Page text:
By HOLLY WAINWRIGHT
There’s a reason that we don’t tell people that we’re pregnant until that momentous 12-week scan.
Many of us will lose our baby before we reach that milestone. 80 per cent of miscarriages happen in the first trimester. And one in four pregnancies will end in miscarriage.
But that is exactly why, many argue, we should let go of the 12 weeks of silence tradition. That it’s old-fashioned, unhelpful, and shrouds miscarriage in secrecy.
There are more voices calling for us to tell the world we’re pregnant as soon as we find out. Because we need support, and we need to talk about miscarriage. The argument goes that it is much better to suffer through the loss of a child, if you must, with people around you knowing what you are going through. And it’s about time we stopped whispering about the grief of miscarriage in shadowy secrecy, and pulled it out into the light to be openly discussed.
Also, keeping a secret has never been harder. Or less respected. We exist in a culture of sharing everything with everyone, we do not like to hold things in.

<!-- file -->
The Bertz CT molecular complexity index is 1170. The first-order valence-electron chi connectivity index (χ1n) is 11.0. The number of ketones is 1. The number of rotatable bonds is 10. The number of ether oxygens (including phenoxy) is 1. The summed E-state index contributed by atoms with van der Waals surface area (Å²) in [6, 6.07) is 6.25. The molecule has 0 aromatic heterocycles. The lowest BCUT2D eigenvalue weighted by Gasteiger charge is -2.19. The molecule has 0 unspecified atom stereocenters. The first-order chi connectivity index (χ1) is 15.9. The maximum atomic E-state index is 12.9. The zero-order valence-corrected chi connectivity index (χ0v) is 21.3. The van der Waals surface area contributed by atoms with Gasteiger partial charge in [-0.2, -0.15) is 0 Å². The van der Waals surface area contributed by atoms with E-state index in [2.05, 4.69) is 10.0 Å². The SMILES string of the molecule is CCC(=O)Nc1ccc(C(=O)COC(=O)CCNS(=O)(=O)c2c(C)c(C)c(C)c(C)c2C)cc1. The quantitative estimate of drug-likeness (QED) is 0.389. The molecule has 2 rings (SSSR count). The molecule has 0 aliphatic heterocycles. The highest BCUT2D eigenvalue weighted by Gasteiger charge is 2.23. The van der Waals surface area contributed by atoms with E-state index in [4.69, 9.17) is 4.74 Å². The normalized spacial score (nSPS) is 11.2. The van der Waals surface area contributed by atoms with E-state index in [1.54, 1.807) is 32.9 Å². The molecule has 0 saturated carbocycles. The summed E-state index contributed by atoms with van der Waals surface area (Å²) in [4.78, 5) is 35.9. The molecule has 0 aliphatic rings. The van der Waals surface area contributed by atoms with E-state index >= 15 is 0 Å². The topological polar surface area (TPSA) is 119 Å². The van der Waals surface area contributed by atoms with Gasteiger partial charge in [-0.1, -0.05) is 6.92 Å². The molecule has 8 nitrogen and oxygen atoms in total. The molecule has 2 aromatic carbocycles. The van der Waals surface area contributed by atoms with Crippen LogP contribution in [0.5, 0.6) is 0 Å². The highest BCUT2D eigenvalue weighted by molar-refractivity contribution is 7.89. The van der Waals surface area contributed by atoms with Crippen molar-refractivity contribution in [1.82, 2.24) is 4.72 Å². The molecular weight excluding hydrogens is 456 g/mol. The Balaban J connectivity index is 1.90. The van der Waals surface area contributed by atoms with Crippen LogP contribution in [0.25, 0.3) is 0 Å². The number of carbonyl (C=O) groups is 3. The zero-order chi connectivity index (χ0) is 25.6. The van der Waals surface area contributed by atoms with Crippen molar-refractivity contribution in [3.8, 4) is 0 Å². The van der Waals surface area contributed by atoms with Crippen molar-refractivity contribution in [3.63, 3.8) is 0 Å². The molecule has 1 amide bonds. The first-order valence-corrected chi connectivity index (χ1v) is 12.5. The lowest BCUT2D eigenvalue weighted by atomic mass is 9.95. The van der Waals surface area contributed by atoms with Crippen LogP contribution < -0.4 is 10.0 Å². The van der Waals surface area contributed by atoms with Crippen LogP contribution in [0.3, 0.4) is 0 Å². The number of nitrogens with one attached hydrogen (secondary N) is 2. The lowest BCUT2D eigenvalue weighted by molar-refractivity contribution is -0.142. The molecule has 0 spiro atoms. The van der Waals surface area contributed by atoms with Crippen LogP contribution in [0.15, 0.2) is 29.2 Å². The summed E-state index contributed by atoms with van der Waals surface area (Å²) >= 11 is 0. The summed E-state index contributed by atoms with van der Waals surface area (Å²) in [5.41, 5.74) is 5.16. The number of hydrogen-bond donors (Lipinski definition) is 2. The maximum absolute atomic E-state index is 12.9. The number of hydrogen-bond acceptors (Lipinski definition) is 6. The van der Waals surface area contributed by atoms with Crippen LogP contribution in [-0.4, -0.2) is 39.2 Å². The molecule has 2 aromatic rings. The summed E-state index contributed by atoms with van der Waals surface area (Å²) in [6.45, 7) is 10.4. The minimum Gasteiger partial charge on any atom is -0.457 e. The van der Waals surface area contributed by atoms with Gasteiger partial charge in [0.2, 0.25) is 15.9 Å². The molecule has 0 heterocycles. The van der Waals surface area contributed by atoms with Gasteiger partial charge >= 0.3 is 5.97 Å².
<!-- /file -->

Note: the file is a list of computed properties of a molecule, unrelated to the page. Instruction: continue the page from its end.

And pregnancy is a hard secret to keep. You’re turning down drinks, you’re green around the gills. If you’re unlucky, you’re throwing up and facing each day feeling like you’ve got the worst hangover of your life. But keep smiling, because everything is normal, people.
Keeping up this pretence is a luxury not afforded to the Duchess Of Cambridge. When the world’s lenses are trained on your every move, any cancelled appearance, any doctor’s home visit let the kitten out of the bag, meaning that – just like last time – a very sick, pregnant Kate has had to tell the world her news at eight weeks.